KP Astrology REST API

Written by on August 30, 2017 in Astrology, C++ with 0 Comments

In today’s post I want to share my experience in implementing a set of REST API calls for Astrology. The series on iLangGen will resume after this.

As readers of this column probably know, I am the author of an Astrology software called KPAstro. You can read about it here. First released in the year 2004, KPAstro has been widely accepted by KP (Krishnamurti Padhdhati)  astrologers all over the world, thanks to its rich set of features and accurate calculations. The product currently runs on Windows platforms. Interestingly, over the past year I have received several emails (and some calls) from software developers asking me to expose the core functionality as API so that they can use the service to build apps for multiple devices. In fact, last week a developer from Kerala called me and spoke at length as to why building the API is a great idea. It was then that I thought I should take this suggestion seriously.

I started developing KPAstro in 2003 soon after I completed a course on KP system in Chennai. At that time, there was just one popular DOS-based software for KP system, and so I thought I should develop one for Windows. Over the past thirteen years, I have been gradually adding features based on my own evolution (as an astrology enthusiast) and the feedback from users of the software. The code is 100% C++ (Visual Studio) and uses third-party libararies for GUI, etc.

In order to get started, I spent a few days last week reviewing the existing functionality and decided on a core set of features (even this will be implemented in stages) to expose via REST. In terms of the compiler/tool to use, I chose Embarcadero RAD Studio C++ Builder 10.2.1 Tokyo for this exercise. I could have chosen VS 2015/2017 too (in fact, I might switch to that later).

It was quite straightforward to take the sources and rebuild for this new project. The following screens show the initial steps in RAD Studio project creation.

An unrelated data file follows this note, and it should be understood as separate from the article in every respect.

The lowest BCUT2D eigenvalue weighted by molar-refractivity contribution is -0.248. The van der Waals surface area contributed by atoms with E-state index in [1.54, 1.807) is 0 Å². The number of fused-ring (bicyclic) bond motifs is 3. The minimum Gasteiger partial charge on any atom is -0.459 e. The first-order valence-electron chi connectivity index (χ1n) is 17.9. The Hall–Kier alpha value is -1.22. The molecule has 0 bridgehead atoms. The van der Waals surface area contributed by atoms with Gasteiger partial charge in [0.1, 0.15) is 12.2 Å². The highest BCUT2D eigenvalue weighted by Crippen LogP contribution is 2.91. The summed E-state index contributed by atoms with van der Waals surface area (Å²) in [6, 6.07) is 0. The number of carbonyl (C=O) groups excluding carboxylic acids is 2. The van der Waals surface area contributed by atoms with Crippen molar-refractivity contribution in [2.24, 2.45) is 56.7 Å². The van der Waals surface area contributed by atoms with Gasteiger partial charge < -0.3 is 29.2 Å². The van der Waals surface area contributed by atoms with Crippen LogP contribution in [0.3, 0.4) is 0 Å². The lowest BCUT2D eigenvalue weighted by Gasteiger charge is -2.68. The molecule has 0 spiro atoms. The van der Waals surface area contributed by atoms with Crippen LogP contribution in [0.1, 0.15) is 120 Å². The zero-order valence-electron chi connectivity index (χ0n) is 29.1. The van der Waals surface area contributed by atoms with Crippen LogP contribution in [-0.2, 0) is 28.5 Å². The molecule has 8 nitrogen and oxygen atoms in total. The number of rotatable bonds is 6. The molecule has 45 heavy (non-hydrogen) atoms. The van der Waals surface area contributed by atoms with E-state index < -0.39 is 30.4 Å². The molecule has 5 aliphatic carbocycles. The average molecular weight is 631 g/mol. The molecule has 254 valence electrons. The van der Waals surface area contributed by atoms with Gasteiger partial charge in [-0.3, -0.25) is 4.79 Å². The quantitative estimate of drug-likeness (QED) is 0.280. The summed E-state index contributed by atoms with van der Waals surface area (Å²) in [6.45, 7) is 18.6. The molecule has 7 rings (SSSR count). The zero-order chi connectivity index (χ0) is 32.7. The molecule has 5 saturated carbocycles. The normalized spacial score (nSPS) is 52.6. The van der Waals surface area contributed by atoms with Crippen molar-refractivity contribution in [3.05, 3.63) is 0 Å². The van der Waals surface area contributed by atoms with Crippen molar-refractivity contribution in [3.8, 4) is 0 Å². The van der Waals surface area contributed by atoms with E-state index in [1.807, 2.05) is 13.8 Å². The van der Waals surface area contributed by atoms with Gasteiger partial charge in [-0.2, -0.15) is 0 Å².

Project Step 1

Project Step 1

 

Project Step 2

Project Step 2

 

Project Step 3

Project Step 3

 

Project Step 4

Project Step 4

 

Project Step 5

Project Step 5

I then proceeded to build the application. No hitches here.

First I tested the server on my local machine. Since it was working as expected,  I decided to host it on Google cloud (I have a free tier subscription for one year). I created a Windows Server 2012 VM with 3.75 GB RAM and uploaded my executables there. Because this is not a full-fledged app, I decided to go with the Ephemeral IP (not Static IP) for communicating with the outside world. This means that every time I stop and restart the VM, the IP will change. That is acceptable for now.

I had to add custom firewall rule to allow inbound HTTP traffic at port 8080.

Google Firewall Rules

Google Firewall Rules

Similarly, I had to configure Windows Server 2012 firewall rules as well.

Finally, I launched my server app on the VM. See the image below.

KPAstro REST Server

KPAstro REST Server

Well, I don’t have a client application yet, so decided to check with the browser. The following screen image shows the data received from the server (in JSON format) for a query requesting Planets information for a chart with given ID.

Planets Data

Planets Data

I chose JSON output format for now since that is the most common. Here is another query getting information about Cuspal positions:

Cuspal Positions

Cuspal Positions

I have so far exposed half a dozen end points. Clearly, there is a lot more that needs to be done, which I will complete in due course.

Of course, before I make it commercial, I need to include Authentication, decide on proper versioning of the end points and support different SDKs (Java, C++, Python, etc.).

Well, I am happy I got off to a good start! Will share updates as and when I make further progress on this service.

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